Why is the Wi-Fi so slow?!?


IEEE 802.11ax: The New Wi-Fi Standard

You ever heard that question before? Well, you are not the only one that feels the pain. If going to a high-density venue such as a game at a stadium or going to a parade you will feel the effects of connectivity issues with wireless.

With technology use at an all-time high, wireless networks are overworked. Imagine a traffic jam with hundreds of cars at an intersection. Not much is getting through is it? Our demand for Wi-Fi is growing expediently and the industry decided to step up.

IEEE is currently working on a new standard IEEE 802.11ax (Expected to be completed in the summer of 2019) to alleviate the frustration with overused networks. 10G speed capabilities and a higher throughout user rates without the frustrations. From the previous standard 802.11ac to the new, it has multiplied the average throughput per user by four.

Throughput or network throughput is the rate of successful message delivery over a communication channel. The previous standard was to focus on just the need for faster connections. The new standard offers higher speeds of 7G to multi-users, multiple input, and multiple outputs. However, as more users join a network, data rates and throughput are compromised. The throughput is cut in half every time another user joins.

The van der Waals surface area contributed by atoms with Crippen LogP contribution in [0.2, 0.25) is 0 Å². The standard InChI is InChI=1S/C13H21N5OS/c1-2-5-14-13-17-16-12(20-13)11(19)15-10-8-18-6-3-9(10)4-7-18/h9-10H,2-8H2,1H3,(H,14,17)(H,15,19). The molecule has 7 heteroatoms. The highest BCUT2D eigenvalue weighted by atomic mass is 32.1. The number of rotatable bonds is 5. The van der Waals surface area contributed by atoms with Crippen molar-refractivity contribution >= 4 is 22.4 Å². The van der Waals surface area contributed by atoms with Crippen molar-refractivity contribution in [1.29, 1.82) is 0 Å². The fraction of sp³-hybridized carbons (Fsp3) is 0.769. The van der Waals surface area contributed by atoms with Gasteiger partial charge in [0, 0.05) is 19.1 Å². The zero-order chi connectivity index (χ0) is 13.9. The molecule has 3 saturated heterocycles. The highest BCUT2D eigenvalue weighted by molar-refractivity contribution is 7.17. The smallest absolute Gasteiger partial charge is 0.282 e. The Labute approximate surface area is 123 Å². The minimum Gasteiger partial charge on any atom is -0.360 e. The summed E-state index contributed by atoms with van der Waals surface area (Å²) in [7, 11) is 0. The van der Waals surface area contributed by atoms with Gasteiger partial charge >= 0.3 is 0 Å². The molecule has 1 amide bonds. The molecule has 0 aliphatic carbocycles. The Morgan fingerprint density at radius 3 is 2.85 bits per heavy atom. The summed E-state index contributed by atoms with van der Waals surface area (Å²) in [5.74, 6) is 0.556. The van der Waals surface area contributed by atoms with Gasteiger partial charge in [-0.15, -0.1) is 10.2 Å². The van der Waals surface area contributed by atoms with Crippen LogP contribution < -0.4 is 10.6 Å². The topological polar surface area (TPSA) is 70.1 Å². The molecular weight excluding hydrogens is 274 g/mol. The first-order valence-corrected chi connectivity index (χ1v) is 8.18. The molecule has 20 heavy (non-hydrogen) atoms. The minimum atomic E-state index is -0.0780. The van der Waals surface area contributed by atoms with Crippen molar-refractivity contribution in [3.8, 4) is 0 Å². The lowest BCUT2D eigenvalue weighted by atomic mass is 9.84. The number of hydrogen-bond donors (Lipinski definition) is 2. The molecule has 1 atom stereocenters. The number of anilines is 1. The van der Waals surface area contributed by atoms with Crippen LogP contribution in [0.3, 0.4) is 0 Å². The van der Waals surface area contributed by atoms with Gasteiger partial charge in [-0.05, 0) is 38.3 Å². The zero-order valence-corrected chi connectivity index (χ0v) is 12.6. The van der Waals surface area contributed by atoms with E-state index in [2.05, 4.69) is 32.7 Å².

There are three ways to address this issue:
  • Deploy more wireless networks
  • Increase the speed of existing networks
  • Improve throughput

The new 802.11ax Wi-Fi standard combines cellular data carrier technology with the IEEE 802.11ac Wave 2 standard to improve wireless throughput. It will operate in the 2.4GHz and 5GHz unlicensed bands, and also make use of MU-MIMO to address multiple simultaneous users. In addition, users will be multiplexed in frequency using Orthogonal Frequency-Division Multiple Access (OFDMA).

The benefits and needs for the new standard:

Network administrators will no longer plan for coverage but how many people will be able to connect and at what speed. For this to work properly, more wireless access points will be needed. The WAPs need to be positioned closer together making sure to cover smaller areas for a higher quality signal. This means more CAT cabling that can handle PoE, higher data rates, and power the WAPs.

Ron Tellas – Belden